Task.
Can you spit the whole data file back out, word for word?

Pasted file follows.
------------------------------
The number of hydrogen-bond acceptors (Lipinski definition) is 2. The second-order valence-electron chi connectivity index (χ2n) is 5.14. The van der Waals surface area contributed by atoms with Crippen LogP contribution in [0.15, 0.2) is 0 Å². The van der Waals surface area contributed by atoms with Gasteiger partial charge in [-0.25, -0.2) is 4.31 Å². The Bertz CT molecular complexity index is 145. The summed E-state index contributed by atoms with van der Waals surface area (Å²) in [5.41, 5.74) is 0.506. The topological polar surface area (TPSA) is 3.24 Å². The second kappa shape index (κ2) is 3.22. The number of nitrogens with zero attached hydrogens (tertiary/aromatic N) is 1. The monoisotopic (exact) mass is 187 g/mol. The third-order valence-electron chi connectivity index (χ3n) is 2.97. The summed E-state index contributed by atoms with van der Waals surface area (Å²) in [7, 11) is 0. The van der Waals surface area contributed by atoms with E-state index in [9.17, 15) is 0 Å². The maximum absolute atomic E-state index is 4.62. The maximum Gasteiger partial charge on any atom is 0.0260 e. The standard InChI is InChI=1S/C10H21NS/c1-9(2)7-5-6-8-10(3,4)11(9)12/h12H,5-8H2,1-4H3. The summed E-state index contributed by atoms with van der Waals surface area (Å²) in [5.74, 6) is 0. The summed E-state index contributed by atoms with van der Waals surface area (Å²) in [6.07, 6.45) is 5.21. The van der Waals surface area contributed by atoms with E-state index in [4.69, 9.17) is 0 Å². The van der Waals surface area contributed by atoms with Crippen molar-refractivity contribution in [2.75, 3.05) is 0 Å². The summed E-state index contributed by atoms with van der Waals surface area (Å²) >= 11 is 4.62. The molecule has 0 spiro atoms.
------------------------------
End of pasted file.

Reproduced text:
The number of hydrogen-bond acceptors (Lipinski definition) is 2. The second-order valence-electron chi connectivity index (χ2n) is 5.14. The van der Waals surface area contributed by atoms with Crippen LogP contribution in [0.15, 0.2) is 0 Å². The van der Waals surface area contributed by atoms with Gasteiger partial charge in [-0.25, -0.2) is 4.31 Å². The Bertz CT molecular complexity index is 145. The summed E-state index contributed by atoms with van der Waals surface area (Å²) in [5.41, 5.74) is 0.506. The topological polar surface area (TPSA) is 3.24 Å². The second kappa shape index (κ2) is 3.22. The number of nitrogens with zero attached hydrogens (tertiary/aromatic N) is 1. The monoisotopic (exact) mass is 187 g/mol. The third-order valence-electron chi connectivity index (χ3n) is 2.97. The summed E-state index contributed by atoms with van der Waals surface area (Å²) in [7, 11) is 0. The van der Waals surface area contributed by atoms with E-state index in [9.17, 15) is 0 Å². The maximum absolute atomic E-state index is 4.62. The maximum Gasteiger partial charge on any atom is 0.0260 e. The standard InChI is InChI=1S/C10H21NS/c1-9(2)7-5-6-8-10(3,4)11(9)12/h12H,5-8H2,1-4H3. The summed E-state index contributed by atoms with van der Waals surface area (Å²) in [5.74, 6) is 0. The summed E-state index contributed by atoms with van der Waals surface area (Å²) in [6.07, 6.45) is 5.21. The van der Waals surface area contributed by atoms with E-state index in [4.69, 9.17) is 0 Å². The van der Waals surface area contributed by atoms with Crippen molar-refractivity contribution in [2.75, 3.05) is 0 Å². The summed E-state index contributed by atoms with van der Waals surface area (Å²) >= 11 is 4.62. The molecule has 0 spiro atoms.